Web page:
Business Analytics Has Excellent Job Prospects…

According to a McKinsey Global Report, the US alone has a shortage of about 190,000 data scientists and 1.5 million business analysts.  Globally and in the US, companies need experts in business analytics.  High demand means higher salaries, and a variety of options.  Graduates in Business Analytics work at large companies, start their own businesses, work in banks or FinTech, web-based businesses, retail and food companies, media companies, and marketing companies.

 

…Especially When You Study at a Forward-Thinking School Like Rady

The Rady School’s  new Master of Science in Business Analytics (MSBA) puts students at the forefront of the field. The program focuses on the problems big data poses to businesses—and how to solve them using models, statistics, and machine learning – in classes such as customer analytics, business intelligence, and supply chain analytics.  The school’s bottom line?  To graduate students who know how to use analytics to make a positive impact on business performance—and sustain it.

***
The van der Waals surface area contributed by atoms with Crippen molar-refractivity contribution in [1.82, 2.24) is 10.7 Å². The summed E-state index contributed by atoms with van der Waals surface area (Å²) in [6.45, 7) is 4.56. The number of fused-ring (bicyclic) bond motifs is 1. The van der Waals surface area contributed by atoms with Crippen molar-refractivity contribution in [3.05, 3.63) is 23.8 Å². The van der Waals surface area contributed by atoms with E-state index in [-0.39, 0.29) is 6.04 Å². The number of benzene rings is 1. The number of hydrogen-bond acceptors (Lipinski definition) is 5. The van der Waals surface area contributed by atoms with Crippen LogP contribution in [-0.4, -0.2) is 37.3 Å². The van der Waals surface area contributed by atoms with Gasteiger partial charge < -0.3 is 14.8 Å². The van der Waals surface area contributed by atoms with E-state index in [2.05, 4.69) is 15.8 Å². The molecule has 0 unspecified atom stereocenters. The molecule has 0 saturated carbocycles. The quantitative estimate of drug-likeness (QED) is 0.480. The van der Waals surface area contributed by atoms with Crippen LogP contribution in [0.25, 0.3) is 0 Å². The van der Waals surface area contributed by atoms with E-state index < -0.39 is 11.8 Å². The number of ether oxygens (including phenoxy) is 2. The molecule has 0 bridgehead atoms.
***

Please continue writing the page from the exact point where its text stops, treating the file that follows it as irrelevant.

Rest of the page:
Professor Nijs says that “After graduation, our students should expect to work extensively with data, use statistics and machine learning, write code, and develop tools to enhance business decision-making.  After gaining some experience, we expect them to be well-suited to lead an analytics team.” 

First steps for prospective students?  Those interested in studying in this program should have an undergraduate degree in a “quantitative discipline,” says Nijs, like “mathematics, statistics, economics, or physics.”  They should also have some programming experience. 

As data continues to get bigger, the global business world will rely more heavily on business analytics to succeed.  Want to make a difference in the business world?  Earn your MSBA in the field that businesses will indisputably need for success and sustainability. 

Learn more about The Rady School of Management.

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Thinking about business analytics?  The Rady School of Management at the University of California San Diego offers graduate students the chance to wrestle with real-world business problems—and their solutions—using cutting edge business analytics.  Let’s take a closer look.

,[db_lead] =>

Thinking about business analytics?  The Rady School of Management at the University of California San Diego offers graduate students the chance to wrestle with real-world business problems—and their solutions—using cutting edge business analytics.  Let’s take a closer look.

,[text] =>